The 7 Challenges that ACOs face with COPD Care
Accountable Care Organizations (ACOs) face several challenges that can impact the quality and effectiveness of care for their patients with Chronic Obstructive Pulmonary Disease (COPD). Here are the seven common challenges that we hear frequently cited by ACO leaders:
1. Fragmented Care: High quality COPD care frequently requires multiple healthcare providers, including primary care physicians, pulmonologists, respiratory therapists, and others. Ensuring effective communication among these providers is challenging, which can lead to fragmented care and potential gaps in treatment.
Quick Tip: using integrated tools that can automate alerts and workflows across providers can help provide consistency of COPD care.
2. Care Coordination: A key goal of ACOs is to coordinate care across different healthcare settings. However, achieving seamless care coordination between primary care, specialty care, hospitals, and post-acute care providers can be difficult. In the case of COPD, patients may require hospitalizations, rehabilitation, and ongoing management, requiring effective transitions of care.
Quick Tip: automating workflows and alerts, as well as standardizing reporting for tests like spirometry, can drive simpler and more consistent coordination across providers.
3. Patient Education and Self-Management: COPD is a chronic condition that requires ongoing self-management by patients. However, many patients may lack awareness about their condition, proper inhaler techniques, and strategies for symptom management. ACOs and healthcare providers face challenges in educating and empowering patients to actively participate in their own care.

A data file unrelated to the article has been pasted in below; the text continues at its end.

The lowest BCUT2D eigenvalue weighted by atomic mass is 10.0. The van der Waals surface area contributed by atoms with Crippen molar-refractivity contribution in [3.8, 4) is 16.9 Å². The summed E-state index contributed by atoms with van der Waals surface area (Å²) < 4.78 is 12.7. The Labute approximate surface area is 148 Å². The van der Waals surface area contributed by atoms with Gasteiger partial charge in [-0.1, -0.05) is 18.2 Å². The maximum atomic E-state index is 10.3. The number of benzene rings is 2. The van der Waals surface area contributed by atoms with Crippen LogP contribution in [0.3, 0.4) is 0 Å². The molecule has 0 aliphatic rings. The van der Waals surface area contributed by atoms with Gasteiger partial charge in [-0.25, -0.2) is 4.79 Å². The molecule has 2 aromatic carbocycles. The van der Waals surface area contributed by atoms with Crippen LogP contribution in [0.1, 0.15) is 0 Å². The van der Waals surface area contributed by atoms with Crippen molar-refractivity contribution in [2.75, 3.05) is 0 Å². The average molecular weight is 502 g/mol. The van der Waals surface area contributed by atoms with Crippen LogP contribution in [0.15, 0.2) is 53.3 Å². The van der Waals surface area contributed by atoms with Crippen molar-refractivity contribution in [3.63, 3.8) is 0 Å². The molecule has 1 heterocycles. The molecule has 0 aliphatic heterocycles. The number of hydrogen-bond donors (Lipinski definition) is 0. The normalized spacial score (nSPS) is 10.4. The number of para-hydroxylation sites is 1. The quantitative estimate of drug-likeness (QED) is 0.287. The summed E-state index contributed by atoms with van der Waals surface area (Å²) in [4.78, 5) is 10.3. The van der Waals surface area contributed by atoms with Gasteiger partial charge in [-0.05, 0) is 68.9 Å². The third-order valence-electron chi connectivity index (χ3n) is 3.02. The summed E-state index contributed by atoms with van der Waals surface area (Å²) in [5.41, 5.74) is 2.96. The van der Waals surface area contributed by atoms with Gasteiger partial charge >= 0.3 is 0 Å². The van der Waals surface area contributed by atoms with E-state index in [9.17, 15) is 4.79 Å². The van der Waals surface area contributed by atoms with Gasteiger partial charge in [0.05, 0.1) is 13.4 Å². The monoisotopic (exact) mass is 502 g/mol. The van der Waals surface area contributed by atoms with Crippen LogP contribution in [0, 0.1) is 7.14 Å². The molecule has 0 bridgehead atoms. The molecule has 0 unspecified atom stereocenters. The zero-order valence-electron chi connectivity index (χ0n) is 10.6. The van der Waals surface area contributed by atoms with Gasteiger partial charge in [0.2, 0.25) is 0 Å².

Quick Tip: home monitoring programs can help drive improved patient self-management.
4. Resource Allocation: ACOs need to allocate resources effectively to provide optimal care for COPD patients. This includes ensuring adequate access to pulmonary rehabilitation programs, respiratory therapists, and other specialized services. Limited resources and competing priorities can present challenges in providing comprehensive care to all patients in need.
Quick tip: prioritization is the first step, and with COPD being one of the largest chronic disease categories driving up costs, it presents a significant ROI opportunity to invest in improving patient outcomes.
5. Adherence to Guidelines: COPD management guidelines (such as the GOLD Report standards) exist to provide evidence-based recommendations for diagnosis, treatment, and follow-up care. However, adherence to these guidelines can be inconsistent across healthcare providers and settings. Variations in practice and lack of guideline implementation can affect the quality and outcomes of COPD care.
Quick tip: build the recommended care strategies into automated workflows to ensure consistent care.
6. Patient Access and Socioeconomic Factors: Access to healthcare services, particularly in underserved areas, can be a challenge for COPD patients. Limited access to healthcare providers, diagnostic tests, and medications may hinder timely diagnosis and appropriate management. Socioeconomic factors, such as poverty, low health literacy, and inadequate social support, can also impact COPD care outcomes.
Quick tip: making standard testing, like spirometry, available in every care setting helps ensure patients are being proactively monitored every time they do have access to healthcare services.
7. Health Information Technology: Effective utilization of health information technology (HIT) systems, including electronic health records (EHRs) and interoperability between systems, is crucial for seamless information exchange and care coordination. However, interoperability issues, inadequate HIT infrastructure, and data sharing challenges can hinder communication and coordination among ACOs and healthcare providers.
Quick tip: ensure your respiratory program tools are interoperable with your current systems (e.g., EHR) and focused on achieving coordinated workflows for your providers.
Addressing these challenges requires a collaborative approach involving healthcare providers, ACOs, policymakers, and patients themselves. Strategies such as care coordination initiatives, patient education programs, guideline implementation, improved access to healthcare services, and enhanced HIT infrastructure can contribute to better COPD care within the ACO framework.